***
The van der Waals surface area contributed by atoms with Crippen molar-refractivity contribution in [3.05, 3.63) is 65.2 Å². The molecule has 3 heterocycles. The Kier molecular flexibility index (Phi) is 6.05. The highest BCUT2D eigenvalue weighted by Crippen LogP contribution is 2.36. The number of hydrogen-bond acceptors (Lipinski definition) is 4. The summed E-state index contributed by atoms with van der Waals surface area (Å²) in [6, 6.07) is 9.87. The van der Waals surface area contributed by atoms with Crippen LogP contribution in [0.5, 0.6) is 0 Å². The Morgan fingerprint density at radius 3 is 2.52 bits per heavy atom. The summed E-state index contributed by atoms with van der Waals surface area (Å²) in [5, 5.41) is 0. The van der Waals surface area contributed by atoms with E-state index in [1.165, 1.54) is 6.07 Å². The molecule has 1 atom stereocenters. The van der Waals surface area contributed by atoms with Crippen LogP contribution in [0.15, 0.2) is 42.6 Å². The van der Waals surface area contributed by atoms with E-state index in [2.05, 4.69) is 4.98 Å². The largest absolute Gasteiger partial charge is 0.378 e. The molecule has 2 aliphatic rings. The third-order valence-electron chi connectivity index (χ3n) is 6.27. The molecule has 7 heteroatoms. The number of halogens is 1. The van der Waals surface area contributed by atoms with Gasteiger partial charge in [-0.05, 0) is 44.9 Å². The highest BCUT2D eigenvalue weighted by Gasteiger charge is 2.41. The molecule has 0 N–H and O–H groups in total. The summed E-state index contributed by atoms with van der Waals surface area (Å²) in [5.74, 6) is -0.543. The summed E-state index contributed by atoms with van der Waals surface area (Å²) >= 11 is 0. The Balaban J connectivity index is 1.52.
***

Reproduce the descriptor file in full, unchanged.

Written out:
The van der Waals surface area contributed by atoms with Crippen molar-refractivity contribution in [3.05, 3.63) is 65.2 Å². The molecule has 3 heterocycles. The Kier molecular flexibility index (Phi) is 6.05. The highest BCUT2D eigenvalue weighted by Crippen LogP contribution is 2.36. The number of hydrogen-bond acceptors (Lipinski definition) is 4. The summed E-state index contributed by atoms with van der Waals surface area (Å²) in [6, 6.07) is 9.87. The van der Waals surface area contributed by atoms with Crippen LogP contribution in [0.5, 0.6) is 0 Å². The Morgan fingerprint density at radius 3 is 2.52 bits per heavy atom. The summed E-state index contributed by atoms with van der Waals surface area (Å²) in [5, 5.41) is 0. The van der Waals surface area contributed by atoms with E-state index in [1.165, 1.54) is 6.07 Å². The molecule has 1 atom stereocenters. The van der Waals surface area contributed by atoms with Crippen LogP contribution in [0.15, 0.2) is 42.6 Å². The van der Waals surface area contributed by atoms with E-state index in [2.05, 4.69) is 4.98 Å². The largest absolute Gasteiger partial charge is 0.378 e. The molecule has 2 aliphatic rings. The third-order valence-electron chi connectivity index (χ3n) is 6.27. The molecule has 7 heteroatoms. The number of halogens is 1. The van der Waals surface area contributed by atoms with Gasteiger partial charge in [-0.05, 0) is 44.9 Å². The highest BCUT2D eigenvalue weighted by Gasteiger charge is 2.41. The molecule has 0 N–H and O–H groups in total. The summed E-state index contributed by atoms with van der Waals surface area (Å²) in [5.74, 6) is -0.543. The summed E-state index contributed by atoms with van der Waals surface area (Å²) >= 11 is 0. The Balaban J connectivity index is 1.52.